Every four years, baseball players from around the world come together to compete in an international event that nobody really cares all that much about: the World Baseball Classic.
Oh, sure, it's baseball, and in a time where the only televised baseball tends to be awful spring training games that start to grate after the novelty of the first couple is out of the way. Maybe you'll have it on during dinner, and maybe you'll sort of half-cheer for America in the same way you cheer for the U.S. Rowing squad when you forget to change the channel during the Olympics. But I have yet to meet someone who gets seriously invested in the World Baseball Classic in the way so many of us get invested in our favorite MLB team.
Even so, that doesn't make the WBC a bad thing. At least not on its own. It's where the WBC and MLB overlap that things start to get hairy. Rob Bradford wrote today about the concern for players--especially pitchers--who participate heavily in the tournament and wind up "broken" for the start of the ensuing season.
Exhibit #1 in Bradford's case: Daisuke Matsuzaka, who in 2009 threw 14.2 innings in the World Baseball Classic and then made 12 awful starts for the Red Sox during the regular season.
Exhibits #2 and #3: Joel Hanrahan and Carlos Silva, who were also heavily-used and also struggled during the regular season.
That's some pretty heavy correlation there. Pitch a lot during the WBC, pitch poorly during the regular season. I'm just not convinced that there's causation. Instead, it seems more likely their poor seasons were caused primarily by being poor pitchers.
Silva is the easiest one to pick out here, because he was never really very good. Oh, sure, he had that one year in Minnesota, but by-and-large he's easy to identify as just being a bad pitcher. Just the year before the WBC he had put up an ERA of 6.46.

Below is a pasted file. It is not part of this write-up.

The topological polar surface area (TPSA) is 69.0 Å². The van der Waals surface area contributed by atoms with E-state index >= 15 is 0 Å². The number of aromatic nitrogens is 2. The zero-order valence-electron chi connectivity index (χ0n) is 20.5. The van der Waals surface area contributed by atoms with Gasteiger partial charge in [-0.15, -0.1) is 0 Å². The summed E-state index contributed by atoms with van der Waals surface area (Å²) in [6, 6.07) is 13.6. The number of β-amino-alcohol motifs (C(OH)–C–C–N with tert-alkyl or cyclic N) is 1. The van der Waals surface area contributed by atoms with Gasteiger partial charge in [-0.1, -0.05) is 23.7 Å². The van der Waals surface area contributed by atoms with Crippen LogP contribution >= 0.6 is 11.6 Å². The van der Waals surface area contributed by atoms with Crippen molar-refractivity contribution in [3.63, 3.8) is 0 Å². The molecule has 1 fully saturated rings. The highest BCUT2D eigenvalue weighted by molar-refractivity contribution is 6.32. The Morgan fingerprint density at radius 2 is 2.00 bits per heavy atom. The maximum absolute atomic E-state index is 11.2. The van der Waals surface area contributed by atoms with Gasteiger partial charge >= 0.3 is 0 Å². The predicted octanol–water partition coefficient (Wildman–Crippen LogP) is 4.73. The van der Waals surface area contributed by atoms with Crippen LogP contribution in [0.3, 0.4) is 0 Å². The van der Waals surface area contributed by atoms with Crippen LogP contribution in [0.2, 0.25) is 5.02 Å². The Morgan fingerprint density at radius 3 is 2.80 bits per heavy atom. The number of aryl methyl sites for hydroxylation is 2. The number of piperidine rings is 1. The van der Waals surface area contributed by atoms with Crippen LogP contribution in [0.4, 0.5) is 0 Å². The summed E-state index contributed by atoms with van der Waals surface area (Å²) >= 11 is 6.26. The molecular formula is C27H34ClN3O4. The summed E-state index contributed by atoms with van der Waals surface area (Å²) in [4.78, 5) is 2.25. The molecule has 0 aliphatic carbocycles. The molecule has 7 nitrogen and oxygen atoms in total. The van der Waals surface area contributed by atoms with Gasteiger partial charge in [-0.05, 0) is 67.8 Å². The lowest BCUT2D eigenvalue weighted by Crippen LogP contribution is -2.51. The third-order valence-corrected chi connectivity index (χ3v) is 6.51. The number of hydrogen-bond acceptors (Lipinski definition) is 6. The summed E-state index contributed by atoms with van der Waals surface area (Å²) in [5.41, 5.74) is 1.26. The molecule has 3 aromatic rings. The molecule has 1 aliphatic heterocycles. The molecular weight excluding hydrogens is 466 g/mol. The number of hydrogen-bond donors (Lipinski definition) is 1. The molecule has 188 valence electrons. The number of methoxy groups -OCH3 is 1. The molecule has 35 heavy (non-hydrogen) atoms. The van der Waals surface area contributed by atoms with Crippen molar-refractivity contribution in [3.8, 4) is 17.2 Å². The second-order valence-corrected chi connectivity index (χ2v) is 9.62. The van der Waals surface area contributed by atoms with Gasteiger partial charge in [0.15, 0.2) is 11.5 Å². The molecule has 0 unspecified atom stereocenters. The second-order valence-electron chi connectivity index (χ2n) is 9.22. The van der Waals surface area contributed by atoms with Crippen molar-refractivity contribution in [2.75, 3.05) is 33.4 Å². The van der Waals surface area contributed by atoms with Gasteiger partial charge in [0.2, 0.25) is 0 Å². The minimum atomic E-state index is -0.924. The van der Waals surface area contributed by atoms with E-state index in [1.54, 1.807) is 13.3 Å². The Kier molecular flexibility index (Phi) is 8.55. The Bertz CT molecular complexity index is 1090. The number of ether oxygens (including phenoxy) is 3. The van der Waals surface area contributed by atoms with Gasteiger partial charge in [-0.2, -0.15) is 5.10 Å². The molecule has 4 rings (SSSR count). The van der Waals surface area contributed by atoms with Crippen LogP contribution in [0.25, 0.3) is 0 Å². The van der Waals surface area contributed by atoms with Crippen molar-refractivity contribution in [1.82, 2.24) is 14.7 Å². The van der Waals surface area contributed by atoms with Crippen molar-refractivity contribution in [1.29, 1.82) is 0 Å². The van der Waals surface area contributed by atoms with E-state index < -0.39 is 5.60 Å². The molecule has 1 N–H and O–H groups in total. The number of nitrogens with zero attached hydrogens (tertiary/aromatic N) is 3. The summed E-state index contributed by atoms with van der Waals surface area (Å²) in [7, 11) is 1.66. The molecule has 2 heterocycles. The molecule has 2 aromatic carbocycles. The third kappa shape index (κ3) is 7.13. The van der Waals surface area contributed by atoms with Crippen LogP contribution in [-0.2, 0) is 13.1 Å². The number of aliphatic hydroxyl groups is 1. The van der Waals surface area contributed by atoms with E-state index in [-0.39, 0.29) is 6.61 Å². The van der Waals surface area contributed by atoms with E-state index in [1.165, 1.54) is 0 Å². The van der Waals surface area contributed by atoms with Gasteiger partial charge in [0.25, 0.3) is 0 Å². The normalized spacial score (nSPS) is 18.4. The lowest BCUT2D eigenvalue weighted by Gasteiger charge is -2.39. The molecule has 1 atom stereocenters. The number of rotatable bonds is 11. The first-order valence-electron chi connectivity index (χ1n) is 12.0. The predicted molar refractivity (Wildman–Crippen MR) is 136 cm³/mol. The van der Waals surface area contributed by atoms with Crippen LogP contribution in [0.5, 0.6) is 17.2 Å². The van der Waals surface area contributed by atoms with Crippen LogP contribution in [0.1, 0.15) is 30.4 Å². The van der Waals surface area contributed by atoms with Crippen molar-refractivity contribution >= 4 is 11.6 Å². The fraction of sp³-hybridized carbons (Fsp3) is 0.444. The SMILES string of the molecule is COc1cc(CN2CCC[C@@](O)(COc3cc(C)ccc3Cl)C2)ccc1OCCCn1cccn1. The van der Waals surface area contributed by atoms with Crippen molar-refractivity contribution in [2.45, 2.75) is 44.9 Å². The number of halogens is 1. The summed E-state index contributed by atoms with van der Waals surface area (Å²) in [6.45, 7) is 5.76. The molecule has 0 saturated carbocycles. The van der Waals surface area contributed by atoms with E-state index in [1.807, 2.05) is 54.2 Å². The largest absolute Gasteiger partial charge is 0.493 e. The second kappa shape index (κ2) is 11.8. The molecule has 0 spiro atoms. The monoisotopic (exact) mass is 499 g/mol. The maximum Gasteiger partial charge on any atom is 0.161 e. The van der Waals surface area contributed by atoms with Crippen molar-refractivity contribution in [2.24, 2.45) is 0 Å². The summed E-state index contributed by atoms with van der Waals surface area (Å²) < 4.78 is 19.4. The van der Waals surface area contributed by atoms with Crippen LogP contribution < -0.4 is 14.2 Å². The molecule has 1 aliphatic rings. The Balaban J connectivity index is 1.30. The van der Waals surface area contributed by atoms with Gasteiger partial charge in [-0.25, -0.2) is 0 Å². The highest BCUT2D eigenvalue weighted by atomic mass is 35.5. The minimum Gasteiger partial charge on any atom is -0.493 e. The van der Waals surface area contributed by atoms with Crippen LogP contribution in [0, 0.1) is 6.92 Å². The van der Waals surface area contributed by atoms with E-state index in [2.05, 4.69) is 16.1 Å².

As for Daisuke, the only reason 2009 looked like such an outlier was because of how ridiculously lucky he had been in 2008. Really, while 2009 was not Daisuke's best year, it also doesn't really look out-of-the-ordinary for him now that we've got some separation from the Houdini act of 2008.
And Hanrahan, for all that he emerged as a dominant closer while with Pittsburgh, had certainly not found himself by that point in Washington. He was much worse to start 2009 than he had been in 2008, but by-and-large he was the same flawed pitcher as before. The dramatic spike in numbers can probably just be chalked up to the volatility of ERA for a reliever, especially given that his peripherals actually improved in his time with Washington that year.
To be fair to Bradford, though, he's not trying to make a case here that the World Baseball Classic is death to pitchers. Not at all. All he's saying is that the Red Sox are concerned about having their players participate, and have reason to be.
And, frankly, he's completely right about that. There's no good that can possibly come from playing in the WBC. If a player treats it like spring training then it might not do them too much harm, but if they take it seriously there's an added risk of injuries and the potential to mess up one's approach to getting ready for the season. If the actual evidence of it doing harm is anecdotal and somewhat flawed, it doesn't need to be any better.
But if Jon Lester ends up throwing 14 innings for the U.S. team and leaves the tournament without having incurred any tangible injury, I'm not going to be any more worried about him than I would be if he went through a typical spring training regimen. There are reasons to be concerned about the WBC, but it's not some sort of death sentence for pitchers.